Monday, March 5, 2012

Mars' closest approach 2012

Mars made its closest pass by the earth today at about 12 noon Eastern (US) time, which was about 9am this morning for those of us on the west coast of North America.

Thus, observers on the side of the earth that was turned towards the sun (most of the western hemisphere) at that time would not be able to observe Mars at the moment of closest approach.

However, readers who have been following the posts in this blog about Mars and its retrograde motion (still underway) should have no problem locating the brilliant Red Planet in the constellation Leo. Previous posts on the subject have included "Mars retrograde motion for 2012" on January 27 and "Have you been watching retrograde Mars?" on February 15.

The moon is currently very close to the stars of Leo, and waxing towards a full moon on March 8, so it tends to drown out the constellation somewhat, but if you've been watching Mars over the past few nights (and as you can even see tonight, despite the moon's increasing glow), Mars has now moved dramatically retrograde in the direction of Regulus, as seen in the diagrams above.

Mars is always near its closest approach to earth when it is at "opposition" to earth from the sun, as this article from EarthSky explains (because opposition occurs when earth is between Mars and the sun, or when Mars is "opposite" to the sun from the earth, as happens once in a period of just over two earth years). However, due to the complexities caused by the fact that the planets orbit the sun on elliptical paths (with the ellipse of Mars being much more "eccentric" than that of earth), Mars actually reached true opposition on March 3rd and its closest point to earth (for its current lap around the sun) on March 5.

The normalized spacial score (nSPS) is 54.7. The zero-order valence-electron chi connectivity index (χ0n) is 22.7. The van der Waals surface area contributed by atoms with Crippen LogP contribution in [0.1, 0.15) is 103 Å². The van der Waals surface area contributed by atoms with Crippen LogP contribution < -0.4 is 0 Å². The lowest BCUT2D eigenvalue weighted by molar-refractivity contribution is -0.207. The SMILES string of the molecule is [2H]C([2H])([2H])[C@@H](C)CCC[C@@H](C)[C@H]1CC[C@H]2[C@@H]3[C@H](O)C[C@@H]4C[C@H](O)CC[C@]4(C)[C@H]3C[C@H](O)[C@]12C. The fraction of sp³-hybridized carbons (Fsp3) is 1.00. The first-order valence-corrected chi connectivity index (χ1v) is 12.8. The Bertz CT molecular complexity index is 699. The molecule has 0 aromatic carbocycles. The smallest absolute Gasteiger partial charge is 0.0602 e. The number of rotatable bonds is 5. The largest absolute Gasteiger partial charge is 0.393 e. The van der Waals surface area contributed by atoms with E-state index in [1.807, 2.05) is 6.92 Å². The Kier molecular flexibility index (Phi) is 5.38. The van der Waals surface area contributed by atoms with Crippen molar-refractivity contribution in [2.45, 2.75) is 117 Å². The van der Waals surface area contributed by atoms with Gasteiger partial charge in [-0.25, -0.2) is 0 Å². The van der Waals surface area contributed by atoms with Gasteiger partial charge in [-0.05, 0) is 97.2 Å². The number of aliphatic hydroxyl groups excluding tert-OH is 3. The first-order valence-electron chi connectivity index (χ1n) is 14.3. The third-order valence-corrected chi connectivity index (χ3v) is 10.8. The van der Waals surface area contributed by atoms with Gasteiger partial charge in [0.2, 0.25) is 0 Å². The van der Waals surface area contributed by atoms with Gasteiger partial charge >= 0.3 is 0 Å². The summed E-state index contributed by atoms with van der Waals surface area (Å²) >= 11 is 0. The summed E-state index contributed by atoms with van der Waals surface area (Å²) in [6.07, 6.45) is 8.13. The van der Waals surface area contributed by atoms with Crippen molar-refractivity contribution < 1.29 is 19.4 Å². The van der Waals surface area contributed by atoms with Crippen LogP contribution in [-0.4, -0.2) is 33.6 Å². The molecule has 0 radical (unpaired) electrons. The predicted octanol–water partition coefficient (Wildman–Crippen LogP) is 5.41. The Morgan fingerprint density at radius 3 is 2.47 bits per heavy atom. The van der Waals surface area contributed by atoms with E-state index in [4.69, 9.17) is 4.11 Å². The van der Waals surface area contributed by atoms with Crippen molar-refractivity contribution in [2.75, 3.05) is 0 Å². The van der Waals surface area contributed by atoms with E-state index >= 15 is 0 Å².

This excellent article from Professor Courtney Seligman on his website explains why the opposition of Mars takes place some days prior to the closest approach of Mars to our earth when Mars is on its way from its aphelion (furthest point in its orbit) to its perihelion (closest point in its orbit) -- as it is now -- and why the opposition of Mars takes place some days after its closest approach to earth when Mars is on its way from its perihelion towards its aphelion again.

After reading Professor Seligman's detailed explanation of the orbital mechanics of the two planets around the sun, you may also want to go back and review the earlier post entitled "The chariot race in Ben-Hur and the motion of the planets." Then, as soon as the earth is turned away from the sun and towards the planet Mars in your part of the globe, go out and marvel at the nearby planet Mars!